Clozapine Neutropenia and the Coronavirus

Dr Chiara Buhagiar (Psychiatry Trainee)
Dr Rupa Ramesh (Consultant Psychiatrist)

Abstract

COVID-19 is a new virus that affects the full blood count, generally causing a lymphopenia, while the white blood cell count and neutrophil count remain unchanged. Clozapine is a drug well known for causing neutropenia and low white cell counts but has no effect on lymphocytes. Not much is known about how COVID-19 and clozapine would interact. The following describes such a case, and one can see the effect on the patient’s blood results as well as consider various other implications of this case.

Introduction

Neutropenia is a relatively common adverse side effect of clozapine treatment, affecting up to 2.7% of patients within the first 18 weeks of treatment.1 COVID-19 has been shown to cause lymphopenia.2 The white cell count can be either within normal range, slightly decreased in mild disease, or elevated in severe disease.3 Neutrophils are within normal range or elevated.4 The following case report describes a patient who, shortly after starting clozapine treatment, became both neutropenic and infected with COVID-19.

Methods

A 40-year-old gentleman was admitted to an acute inpatient ward after being arrested for criminal damage – arson to his own accommodation – due to a relapse and deterioration of his mental health. He had been well known to mental health services since 2001, initially due to cannabis induced psychosis, with established diagnoses of paranoid schizophrenia (diagnosed in 2013) and poly-substance misuse (diagnosed in 2012). He was aggressive, paranoid, and thought-disordered with persecutory delusional ideation. He also had a history of non-concordance with medication and multiple previous admissions, the last of which had been two months earlier. He had no known medical history, other than a having had a seizure in the past.

After 3 months on an acute inpatient unit he was discharged to a rehabilitation ward on olanzapine depot 300mg every 2 weeks and semi-sodium valproate 1000mg in the morning and 750mg at night. After a week on the rehab ward his mental health appeared to deteriorate once more, and he had a relapse where he was aggressive to staff. The rehabilitation ward was unable to support his behaviour. He was therefore transferred back to the acute ward.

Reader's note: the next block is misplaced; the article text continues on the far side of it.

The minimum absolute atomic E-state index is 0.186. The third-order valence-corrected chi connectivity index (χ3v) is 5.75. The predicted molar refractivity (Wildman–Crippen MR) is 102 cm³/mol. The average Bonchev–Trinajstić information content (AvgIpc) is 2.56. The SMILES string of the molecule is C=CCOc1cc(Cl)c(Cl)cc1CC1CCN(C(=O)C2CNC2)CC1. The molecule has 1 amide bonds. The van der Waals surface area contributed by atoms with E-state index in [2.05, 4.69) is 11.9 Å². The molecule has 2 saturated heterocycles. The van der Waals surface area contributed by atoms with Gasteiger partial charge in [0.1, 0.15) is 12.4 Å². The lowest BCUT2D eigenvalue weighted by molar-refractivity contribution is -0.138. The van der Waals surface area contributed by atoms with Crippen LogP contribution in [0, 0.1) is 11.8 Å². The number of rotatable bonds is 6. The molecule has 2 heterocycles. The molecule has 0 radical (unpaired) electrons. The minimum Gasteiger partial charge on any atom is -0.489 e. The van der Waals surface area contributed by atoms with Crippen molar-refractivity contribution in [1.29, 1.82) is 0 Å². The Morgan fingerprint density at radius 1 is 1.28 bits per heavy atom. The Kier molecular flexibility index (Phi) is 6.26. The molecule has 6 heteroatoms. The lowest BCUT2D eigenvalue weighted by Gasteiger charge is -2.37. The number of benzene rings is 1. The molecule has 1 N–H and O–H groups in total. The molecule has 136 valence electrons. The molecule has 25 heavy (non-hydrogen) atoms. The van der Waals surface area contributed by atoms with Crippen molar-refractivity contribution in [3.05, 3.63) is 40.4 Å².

Given the relapsing and remitting nature of his illness, and the fact that he had previously tried aripiprazole, risperidone, paliperidone and olanzapine (which had seemed to be the most effective for him), it was felt that clozapine was a better option moving forward. The patient had, in the past, been reluctant to switch to clozapine. On this occasion, however, he agreed, in order to try to prevent further relapses with their attendant readmissions to hospital.

Prior to clozapine initiation, his baseline bloods showed a total white blood cell (WBC) count of 7.9 x109/L, with a neutrophil count of 4.3 x109/L and lymphocytes of 2.6 x109/L (see Table 1, along with the reference ranges).

11/11/201901/04/2020
(pre-Clozapine)
08/04/2020
Clozapine Day 4
12/04/202013/04/2020
Clozapine stopped
14/04/202015/04/202021/04/202029/04/2020UnitsNormal Range
WBC7.37.94.92.72.9336.66.510^9/L4.0 - 11.0
Automated Neutrophil Count5.14.32.11.21.61.41.54.13.410^9/L2.0 - 7.0
Automated Lymphocyte Count1.62.61.710.91.11.21.62.310^9/L1.0 - 4.0

Table 1: Table showing the patient’s blood results for white blood cells (WBC), neutrophils and lymphocytes

On day 4 after starting clozapine, his bloods were taken and showed that his WBC had dropped to 4.9 x109/L, neutrophils to 1.6 x109/L and lymphocytes to 1.7 x109/L. Although there was a clear drop in his white cell and neutrophil counts, it was still considered safe to continue with clozapine treatment (CPMS) (see Table 2).

Date Blood
Taken
WBC
(x 109/L)
NC
(x 109/L)
PLTS
(x 109/L)
EOS
(x 109/L)
MXD
(x 109/L)
Total Daily
Dose (mg)
Name of
Laboratory
Blood
Alert
10/12/20188.504.802120.100Darent Valley Hospital DA2 8DAGreen
01/04/20207.904.301870.200Darent Valley Hospital DA2 8DAGreen
08/04/20204.902.101490.10Darent Valley Hospital DA2 8DAGreen
13/04/20202.901.601340.00Darent Valley Hospital DA2 8DARed
14/04/20203.001.401460.00Darent Valley Hospital DA2 8DARed
15/04/20203.001.501520.00Darent Valley Hospital DA2 8DAAmber
21/04/20206.604.10347Darent Valley Hospital DA2 8DAGreen
16/05/20207.803.702000.60Darent Valley Hospital DA2 8DAGreen

Table 2: Table from the Clozapine Monitoring Service (CPMS) showing the safe green results and red alerts

On day 8 of treatment, the patient developed a fever (38.1oC). At the time, the differential diagnosis was neutropenic sepsis or COVID-19, so bloods and a COVID-19 swab were done to investigate further. His bloods showed a CRP of 7mg/L (Ref. range <10), WBC 2.7 x109/L, neutrophils 1.2 x109/L and lymphocytes 1.0 x109/L. His COVID-19 swab came back positive and he was therefore diagnosed with coronavirus. Neutropenic sepsis was ruled out due to his low CRP and the clinical presentation (he presented only with a fever and no other signs of sepsis). Due to the neutropenia (neutrophils <1.5) his clozapine was withheld and his blood counts were monitored daily (see Table 1). The following day (13/4/20) repeat tests showed total WBC 2.9 x109/L, neutrophils 1.6 x109/L and lymphocytes 0.9 x109/L and he had a red alert from CPMS (Table 2).

The patient was restarted on olanzapine. He remained in isolation, taking regular paracetamol to control his fever, and was transferred to the COVID-19 ward. His bloods began to normalise, as seen in the tables, and, 3 to 8 days after cessation of clozapine, they had returned to his admission levels. His only symptom from the virus was a fever. 15 days after the start of his isolation period, he was transferred back to his acute ward, being symptom-free and testing negative on a repeat swab.

Case Discussion